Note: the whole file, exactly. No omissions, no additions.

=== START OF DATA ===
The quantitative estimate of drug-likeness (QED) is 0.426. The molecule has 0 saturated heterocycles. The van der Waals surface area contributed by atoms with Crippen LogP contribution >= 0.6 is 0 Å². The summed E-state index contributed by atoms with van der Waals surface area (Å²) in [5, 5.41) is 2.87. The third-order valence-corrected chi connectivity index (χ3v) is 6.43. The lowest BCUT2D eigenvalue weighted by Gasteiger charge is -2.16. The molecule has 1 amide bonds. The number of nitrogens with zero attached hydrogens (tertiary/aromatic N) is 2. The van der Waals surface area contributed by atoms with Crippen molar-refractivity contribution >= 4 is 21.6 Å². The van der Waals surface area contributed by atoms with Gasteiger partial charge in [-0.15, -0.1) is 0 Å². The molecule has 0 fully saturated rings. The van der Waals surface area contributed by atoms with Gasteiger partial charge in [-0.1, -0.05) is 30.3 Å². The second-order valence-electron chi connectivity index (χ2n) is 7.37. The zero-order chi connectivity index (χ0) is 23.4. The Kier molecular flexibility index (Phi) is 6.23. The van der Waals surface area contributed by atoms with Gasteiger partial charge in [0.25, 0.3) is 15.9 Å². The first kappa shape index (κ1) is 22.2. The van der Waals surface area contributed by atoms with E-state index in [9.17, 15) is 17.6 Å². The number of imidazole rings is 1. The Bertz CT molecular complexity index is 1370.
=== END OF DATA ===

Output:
The quantitative estimate of drug-likeness (QED) is 0.426. The molecule has 0 saturated heterocycles. The van der Waals surface area contributed by atoms with Crippen LogP contribution >= 0.6 is 0 Å². The summed E-state index contributed by atoms with van der Waals surface area (Å²) in [5, 5.41) is 2.87. The third-order valence-corrected chi connectivity index (χ3v) is 6.43. The lowest BCUT2D eigenvalue weighted by Gasteiger charge is -2.16. The molecule has 1 amide bonds. The number of nitrogens with zero attached hydrogens (tertiary/aromatic N) is 2. The van der Waals surface area contributed by atoms with Crippen molar-refractivity contribution >= 4 is 21.6 Å². The van der Waals surface area contributed by atoms with Gasteiger partial charge in [-0.15, -0.1) is 0 Å². The molecule has 0 fully saturated rings. The van der Waals surface area contributed by atoms with Gasteiger partial charge in [-0.1, -0.05) is 30.3 Å². The second-order valence-electron chi connectivity index (χ2n) is 7.37. The zero-order chi connectivity index (χ0) is 23.4. The Kier molecular flexibility index (Phi) is 6.23. The van der Waals surface area contributed by atoms with Gasteiger partial charge in [0.25, 0.3) is 15.9 Å². The first kappa shape index (κ1) is 22.2. The van der Waals surface area contributed by atoms with E-state index in [9.17, 15) is 17.6 Å². The number of imidazole rings is 1. The Bertz CT molecular complexity index is 1370.